Motherless Brooklyn

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Motherless Brooklyn
Motherless Brooklyn.jpg
AuthorJonathan Lethem
CountryUnited States
LanguageEnglish
GenreDetective novel
PublisherDoubleday
Publication date
1999
Media typePrint
ISBN0-385-49183-2
OCLC40723751
813.54 21
LC ClassPS3562.E8544 M68 1999

Motherless Brooklyn is a novel by Jonathan Lethem that was first published in 1999. The story is set in Brooklyn, and follows Lionel Essrog, a detective who has Tourette's, a disorder marked by involuntary tics. Essrog works for Frank Minna, a small-time neighborhood owner of a "seedy and makeshift" detective agency. Together, Essrog and three other characters—Tony, Danny, and Gilbert—call themselves "the Minna Men".[1]

Critical reception[edit]

The novel won the 1999 National Book Critics Circle Award for fiction[2] and the 2000 Gold Dagger award for crime fiction.[3]

Albert Mobilio of The New York Times wrote:

Under the guise of a detective novel, Lethem has written a more piercing tale of investigation, one revealing how the mind drives on its own "wheels within wheels." Unlike the stock detective novel it shadows, the thriller in which clarity emerges on the final page, Motherless Brooklyn immerses us in the mind's dense thicket, a place where words split and twine in an ever-deepening tangle.[4]

Gary Krist of Salon wrote:

Motherless Brooklyn has a few problems—including some cartoon-like stock characters and one scene near the end that flirts with maudlin sentimentality—but it works far better than the average hip postmodern novel in terms of sheer emotional impact. Because Lethem never lets the metaphorical and linguistic possibilities of his narrator's illness overshadow his immensely appealing humanity, we really care about Lionel and his search for his mentor's killer.[1]

Film adaptation[edit]

Actor and filmmaker Edward Norton acquired the film rights almost immediately after the book was published. However, production started only in February 2018.[5] Norton wrote, produced, directed and starred together with Willem Dafoe, Bruce Willis, Gugu Mbatha-Raw, and Alec Baldwin. The film differs significantly from the book, which Lethem explained as "It’s as if the book was a dream the movie once had and was trying to remember it, you know?"[6] Regarding the transposition of the story from the book's contemporary time to the fifties, and Lethem's very literal interpretation of neo-noir characters, Lethem said "The alchemical quality of the written word makes it okay. But if you start photographing that, it’s going to look like Halloween, like they’re dressing up."[7]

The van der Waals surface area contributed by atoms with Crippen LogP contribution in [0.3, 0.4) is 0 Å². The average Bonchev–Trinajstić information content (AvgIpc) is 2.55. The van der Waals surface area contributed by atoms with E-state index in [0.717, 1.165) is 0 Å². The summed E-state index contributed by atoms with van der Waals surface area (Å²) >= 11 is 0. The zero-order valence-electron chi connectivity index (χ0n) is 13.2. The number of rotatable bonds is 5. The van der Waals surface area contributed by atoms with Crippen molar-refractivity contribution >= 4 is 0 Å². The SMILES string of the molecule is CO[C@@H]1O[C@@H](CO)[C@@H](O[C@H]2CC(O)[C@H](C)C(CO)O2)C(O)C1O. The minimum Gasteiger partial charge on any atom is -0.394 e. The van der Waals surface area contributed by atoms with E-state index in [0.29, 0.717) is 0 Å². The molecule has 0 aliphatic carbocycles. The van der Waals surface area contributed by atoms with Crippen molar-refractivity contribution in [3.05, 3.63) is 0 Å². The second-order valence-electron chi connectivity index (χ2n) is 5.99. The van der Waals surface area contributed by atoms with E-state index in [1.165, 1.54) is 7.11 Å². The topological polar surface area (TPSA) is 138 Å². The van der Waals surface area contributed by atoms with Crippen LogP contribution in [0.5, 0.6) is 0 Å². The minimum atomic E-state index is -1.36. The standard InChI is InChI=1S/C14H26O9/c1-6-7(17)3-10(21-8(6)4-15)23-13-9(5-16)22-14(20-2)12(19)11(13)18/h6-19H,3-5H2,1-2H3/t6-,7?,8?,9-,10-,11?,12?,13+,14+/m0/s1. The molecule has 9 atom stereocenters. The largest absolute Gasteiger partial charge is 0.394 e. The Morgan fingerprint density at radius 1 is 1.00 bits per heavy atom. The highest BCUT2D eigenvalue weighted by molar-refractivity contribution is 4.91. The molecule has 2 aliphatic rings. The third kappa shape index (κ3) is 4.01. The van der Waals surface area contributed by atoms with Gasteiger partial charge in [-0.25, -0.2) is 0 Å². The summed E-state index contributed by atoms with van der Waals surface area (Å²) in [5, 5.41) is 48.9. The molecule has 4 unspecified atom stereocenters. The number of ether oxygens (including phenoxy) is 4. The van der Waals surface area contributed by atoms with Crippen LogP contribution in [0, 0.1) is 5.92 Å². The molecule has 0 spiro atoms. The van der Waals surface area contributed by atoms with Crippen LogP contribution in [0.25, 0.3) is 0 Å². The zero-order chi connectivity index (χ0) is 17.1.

The film had its world premiere at the Telluride Film Festival on 30 August 2019.[8] It was not successful at the box office, with Slate's Marissa Martinelli summarizing "Norton’s film often feels less like an adaptation and more like a work of fan fiction 20 years in the making, with Norton borrowing Lethem’s protagonist and the broad strokes of his plot to create something almost entirely new."[9]

References[edit]

  1. ^ a b Krist, Gary (September 23, 1999). "Jonathan Lethem: Motherless Brooklyn". Salon.com. Retrieved November 29, 2009.
  2. ^ "All Past National Book Critics Circle Award Winners and Finalists - Page 2". National Book Critics Circle. Archived from the original on March 16, 2011. Retrieved November 29, 2009.
  3. ^ "The CWA Dagger Awards". The Crime Writers' Association. October 27, 2008. Archived from the original on July 23, 2012. Retrieved November 29, 2009.
  4. ^ Mobilio, Albert (October 17, 1999). "What Makes Him Tic?". The New York Times. Retrieved November 29, 2009.
  5. ^ N'Duka, Amanda (5 February 2018). "Bruce Willis, Gugu Mbatha-Raw, Alec Baldwin & More Board Edward Norton's 'Motherless Brooklyn'". Deadline.com. Retrieved 29 December 2021.
  6. ^ Martinelli, Marissa (4 November 2019). "All the Ways the Motherless Brooklyn Movie Departs From Jonathan Lethem's Novel". Slate.com. Retrieved 29 December 2021.
  7. ^ "Revisiting 'Motherless Brooklyn' | Brooklyn Based". Brooklynbased.com. 30 October 2019. Retrieved 29 December 2021.
  8. ^ Debruge, Peter (August 31, 2019). "Film Review: 'Motherless Brooklyn'". Variety.com. Retrieved October 18, 2019.
  9. ^ "Why These High-Profile Book Adaptations Bombed at the Box Office in 2019". Fortune.com. Retrieved 29 December 2021.

External links[edit]